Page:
29 Annotations

First Reading

David Bell  •  Link

A quite laconic entry, but it seems that, while Sam couldn't say he "knocked 'em in the Old Kent Road", he changed into his best clothes, and ends up walking in the Park as one of the Court.

In some ways, he may still be a minor official, going about My Lord's business and dependent upon him, but he is walking with the King.

And consider the business about the King's Gittar. This is almost a personal service.

It is all, indeed, gallantly great.

Paul Brewster  •  Link

The L&M has significant changes in this entry. Wheatley in [].
"Up betimes. 25s the reckoning for very beer [bare]. Paid the house and by boats to London, six boats. Mr. Moore, W. Howe and I, and then the child in the room of W. Howe.
Landed at the Temple. To Mr. Crews. To my father's and put myself into a handsome posture to wait upon my Lord. Dined there.
To Mr. Crews again. In the way met Dr Clerke and Mr. Pierce. [last two sentences missing in Wheatley]
To White-Hall with my Lord and Mr. Edw. Montagu. Found the King in the parke. There walked. Gallantry [Gallantly] great.
To Will How till 10 at night. Back and to my fathers.[last two sentences missing from Wheatley]"

language hat  •  Link

"Gallantry great"
makes much more sense, and it's good to have the other misreadings corrected as well. Thanks, Paul.

vincent  •  Link

Thoughts from the country side (Earles Colne the Diary of Ralph Josselin , on this day did say)
"God good to me in divers mercies and also to mine, the season very comfortable, a great calm in the country, the Kings proclamation against debauched courses a cut to the gentry of England, oh lord make him a nursing Father to thy people., god good to me in some spirit, keeping it in sweet peace, dependence on him, oh that my heart were more lively and active in the service of god."

vince  •  Link

Found the King in the park.... SP seems to be understating the whole event, not his usual style. Todays entry is very short may be he was distracted but I imagine the head of a 26 year old who had walked out with the king ( maybe he was a few miles away in the park who knows) would be full of grander thoughts. I guess he's done the meet and greet already.

Colin Gravois  •  Link

Sam's not his old ebullient self. Agree with David and Vince that he seems to be understating his role, but why?. Was he just being snobbish to his diary; was he that far away, as Vince could imagine, and had no details to report; or is he just with himself daydreaming of getting back into the swing of his old routine, imagining himself back in the old neighborhood. We'll see anon.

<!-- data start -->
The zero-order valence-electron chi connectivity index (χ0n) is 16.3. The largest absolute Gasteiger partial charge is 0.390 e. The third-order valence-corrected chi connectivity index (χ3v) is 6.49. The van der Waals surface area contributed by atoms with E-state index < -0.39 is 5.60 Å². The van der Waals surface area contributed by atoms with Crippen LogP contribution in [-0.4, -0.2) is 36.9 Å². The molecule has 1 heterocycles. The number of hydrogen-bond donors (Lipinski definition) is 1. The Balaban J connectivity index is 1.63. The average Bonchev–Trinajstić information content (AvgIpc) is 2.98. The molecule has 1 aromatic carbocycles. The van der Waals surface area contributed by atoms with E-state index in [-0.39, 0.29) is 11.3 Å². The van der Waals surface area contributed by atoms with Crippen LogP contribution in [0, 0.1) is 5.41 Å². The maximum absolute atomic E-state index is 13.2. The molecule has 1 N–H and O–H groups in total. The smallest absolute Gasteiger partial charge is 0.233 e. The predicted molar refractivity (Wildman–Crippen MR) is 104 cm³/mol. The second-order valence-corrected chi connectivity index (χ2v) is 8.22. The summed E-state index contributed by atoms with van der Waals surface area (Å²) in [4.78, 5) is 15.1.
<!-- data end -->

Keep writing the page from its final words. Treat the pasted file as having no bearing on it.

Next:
Paul Brewster  •  Link

I think we have to remember that according to L&M, all the diary entries between June 8th and 17th were included in the bound copies of the diary in rough note form only and not in Pepys more normal careful transcriptions. This may account for the greater number of discrepancies between the Wheatley and the L&M. The form of the notes may have made transcription more problemmatic. It also seems to explain the distinctly different tone we feel in these entries.
Once again, thanks to L&M for opening up a whole area to outside understanding that was left hidden by previous editions.

helena murphy  •  Link

There is no evidence that Pepys makes up the royal party in the park, and had the King acknowledged his presence he surely would have mentioned it. Physically the King was more socially visible then than was the case with later monarchs ,so the public at large in the park would have seen him too. The entry shows more Pepys'longing to belong to the world of the courtier as well as to rise professionally , therefore he conveys the significance of being in the right place at the right time irrespective ,and of course in the right apparel.

Jenny Doughty  •  Link

Pepys says he 'found' the King in the park, which suggests to me that he saw the King even if the King didn't see him.

Vince, you say 'maybe he was a few miles away in the park who knows' - but this is a London park, not a huge park in the state park sense of America. If you look up the Streetmap link on the information about the park, you will see that as it exists now it only takes ten minutes to walk across, and I don't think it was all that much bigger then, even if it then incorporated the area on the other side of Pall Mall up to Piccadilly that is currently called Green Park (anybody know if that was once part of St James' Park?)

Alan Bedford  •  Link

The answer to Jenny's last question can be found at the excellent website that Keir listed. The Green Park will be purchased by Charles II in 1667 (seven years "hence.") Before that it served as a hunting meadow and dueling-ground. From 1667 to 1745 it was known as "Upper St. James' Park."

Jenny Doughty  •  Link

Thanks for the information everybody. If St James' Park isn't very different in general size and shape now from what it used to be, it really is not very big at all. I know it only takes me about ten minutes to walk from Trafalgar Square to Buckingham Palace along Pall Mall, which runs right alongside the full length of the park.

Judy  •  Link

'put myself into a handsome posture.' Please, can someone tell me just what this means? It makes SP sound years ahead of his time and behave more like one of the Romantics

vincent  •  Link

"Up betimes, 25s. the reckoning for very bare." I do think he feels "ripped off"
Judy! My thought.. Best bib and tucker, His cane ,Ascot, Boots etc.. This is where every one who is Somebody goes to "Show off".
Man does so Love to show off his Status, He has done so since the cave days.